I try to prove $n^n$ is primitive recursive,first i try to releationate this proof with the proof of $x^y$, but in this case is different, because the base is not the same.

So my attempt was to see the relationship between $n^n$ and $(n + 1)^{(n+1)}$ by the newtons formula,an i got:

$

(n+1)^{(n+1)}=

\sum_{k=0}^{\infty}\left(\begin{array}{l}

n+1 \\

k

\end{array}\right) n^{n+1-k}

=\sum_{k=2}^{\infty}\left(\begin{array}{c}

n+1 \\

k

\end{array}\right) n^{n+1 – k}+\left(\begin{array}{l}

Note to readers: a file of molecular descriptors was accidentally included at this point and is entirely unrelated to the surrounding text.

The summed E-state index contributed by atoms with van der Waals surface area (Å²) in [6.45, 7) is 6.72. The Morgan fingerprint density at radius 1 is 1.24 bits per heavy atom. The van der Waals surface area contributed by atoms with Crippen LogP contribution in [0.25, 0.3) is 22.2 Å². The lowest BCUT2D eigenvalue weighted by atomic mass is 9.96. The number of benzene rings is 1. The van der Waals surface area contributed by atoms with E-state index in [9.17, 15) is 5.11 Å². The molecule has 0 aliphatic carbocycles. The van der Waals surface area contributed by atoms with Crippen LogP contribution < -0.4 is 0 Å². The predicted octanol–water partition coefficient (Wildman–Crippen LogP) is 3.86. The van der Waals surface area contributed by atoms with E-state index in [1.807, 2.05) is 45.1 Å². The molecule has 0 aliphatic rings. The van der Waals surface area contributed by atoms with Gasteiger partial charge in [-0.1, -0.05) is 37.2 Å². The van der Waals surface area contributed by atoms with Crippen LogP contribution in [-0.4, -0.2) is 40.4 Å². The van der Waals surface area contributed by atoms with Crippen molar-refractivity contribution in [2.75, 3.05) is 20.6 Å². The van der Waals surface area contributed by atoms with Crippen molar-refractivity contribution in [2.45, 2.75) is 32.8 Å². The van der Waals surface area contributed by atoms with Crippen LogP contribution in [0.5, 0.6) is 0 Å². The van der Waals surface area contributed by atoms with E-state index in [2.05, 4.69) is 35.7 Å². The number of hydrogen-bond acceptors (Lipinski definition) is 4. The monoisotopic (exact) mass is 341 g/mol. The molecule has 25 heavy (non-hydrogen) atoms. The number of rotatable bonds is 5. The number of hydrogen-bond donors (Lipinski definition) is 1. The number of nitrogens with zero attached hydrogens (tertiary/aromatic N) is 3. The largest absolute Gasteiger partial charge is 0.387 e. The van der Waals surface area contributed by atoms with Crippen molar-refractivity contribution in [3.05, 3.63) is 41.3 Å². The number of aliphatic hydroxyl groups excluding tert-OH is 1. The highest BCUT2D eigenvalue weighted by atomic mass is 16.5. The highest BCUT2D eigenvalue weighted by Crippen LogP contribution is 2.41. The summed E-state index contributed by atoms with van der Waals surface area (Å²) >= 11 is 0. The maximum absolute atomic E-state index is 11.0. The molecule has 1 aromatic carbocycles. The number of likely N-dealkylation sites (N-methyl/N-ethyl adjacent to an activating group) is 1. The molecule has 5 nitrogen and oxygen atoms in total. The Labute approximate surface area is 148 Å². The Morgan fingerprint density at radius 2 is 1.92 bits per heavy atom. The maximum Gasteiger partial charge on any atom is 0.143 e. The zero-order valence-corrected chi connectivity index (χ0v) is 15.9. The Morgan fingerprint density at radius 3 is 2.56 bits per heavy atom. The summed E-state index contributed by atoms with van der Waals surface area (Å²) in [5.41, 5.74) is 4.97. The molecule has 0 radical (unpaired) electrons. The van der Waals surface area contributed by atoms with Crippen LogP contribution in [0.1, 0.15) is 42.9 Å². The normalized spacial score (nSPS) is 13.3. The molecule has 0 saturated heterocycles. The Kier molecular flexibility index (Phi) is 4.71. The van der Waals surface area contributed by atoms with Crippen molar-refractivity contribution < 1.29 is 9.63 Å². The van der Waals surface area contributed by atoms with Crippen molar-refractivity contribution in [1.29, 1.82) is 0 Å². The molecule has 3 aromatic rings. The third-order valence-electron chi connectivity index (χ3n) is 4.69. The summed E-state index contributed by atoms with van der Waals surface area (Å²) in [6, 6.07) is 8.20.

n+1 \\

0 \end{array}\right) n(n)^{n}+ \left(\begin{array}{l}

n+1 \\

1 \end{array}\right)n^n

$

So i would think that I can express as a sum of $n ^ n$, but I'm not sure if this is the best way to do it.

## Best Answer

There is really no simpler way to do this than effectively doing the proof for primitive recursion of $x^y$ ... but with $x$ and $y$ being the same. Or, do what Eric says in the Comments: now that you know that $f(x,y)=x^y$ is primitive recursive, simply note that $g(n)=f(n,n)$ is therefore primitive recursive as well.